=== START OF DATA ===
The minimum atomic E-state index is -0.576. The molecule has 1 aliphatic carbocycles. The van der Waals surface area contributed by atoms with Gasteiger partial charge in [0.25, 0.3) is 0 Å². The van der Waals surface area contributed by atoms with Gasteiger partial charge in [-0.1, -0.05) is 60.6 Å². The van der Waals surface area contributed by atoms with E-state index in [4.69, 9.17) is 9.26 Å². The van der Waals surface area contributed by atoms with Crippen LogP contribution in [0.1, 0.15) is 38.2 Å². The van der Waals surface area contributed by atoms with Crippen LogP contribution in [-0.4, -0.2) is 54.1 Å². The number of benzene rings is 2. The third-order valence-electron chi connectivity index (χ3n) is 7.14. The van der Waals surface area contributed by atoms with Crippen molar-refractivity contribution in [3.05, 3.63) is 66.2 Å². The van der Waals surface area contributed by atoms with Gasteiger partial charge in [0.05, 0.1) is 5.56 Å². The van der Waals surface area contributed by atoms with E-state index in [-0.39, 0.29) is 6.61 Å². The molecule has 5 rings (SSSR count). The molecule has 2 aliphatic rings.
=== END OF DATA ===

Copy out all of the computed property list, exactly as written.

The minimum atomic E-state index is -0.576. The molecule has 1 aliphatic carbocycles. The van der Waals surface area contributed by atoms with Gasteiger partial charge in [0.25, 0.3) is 0 Å². The van der Waals surface area contributed by atoms with Gasteiger partial charge in [-0.1, -0.05) is 60.6 Å². The van der Waals surface area contributed by atoms with E-state index in [4.69, 9.17) is 9.26 Å². The van der Waals surface area contributed by atoms with Crippen LogP contribution in [0.1, 0.15) is 38.2 Å². The van der Waals surface area contributed by atoms with Crippen LogP contribution in [-0.4, -0.2) is 54.1 Å². The number of benzene rings is 2. The third-order valence-electron chi connectivity index (χ3n) is 7.14. The van der Waals surface area contributed by atoms with Crippen molar-refractivity contribution in [3.05, 3.63) is 66.2 Å². The van der Waals surface area contributed by atoms with Gasteiger partial charge in [0.05, 0.1) is 5.56 Å². The van der Waals surface area contributed by atoms with E-state index in [-0.39, 0.29) is 6.61 Å². The molecule has 5 rings (SSSR count). The molecule has 2 aliphatic rings.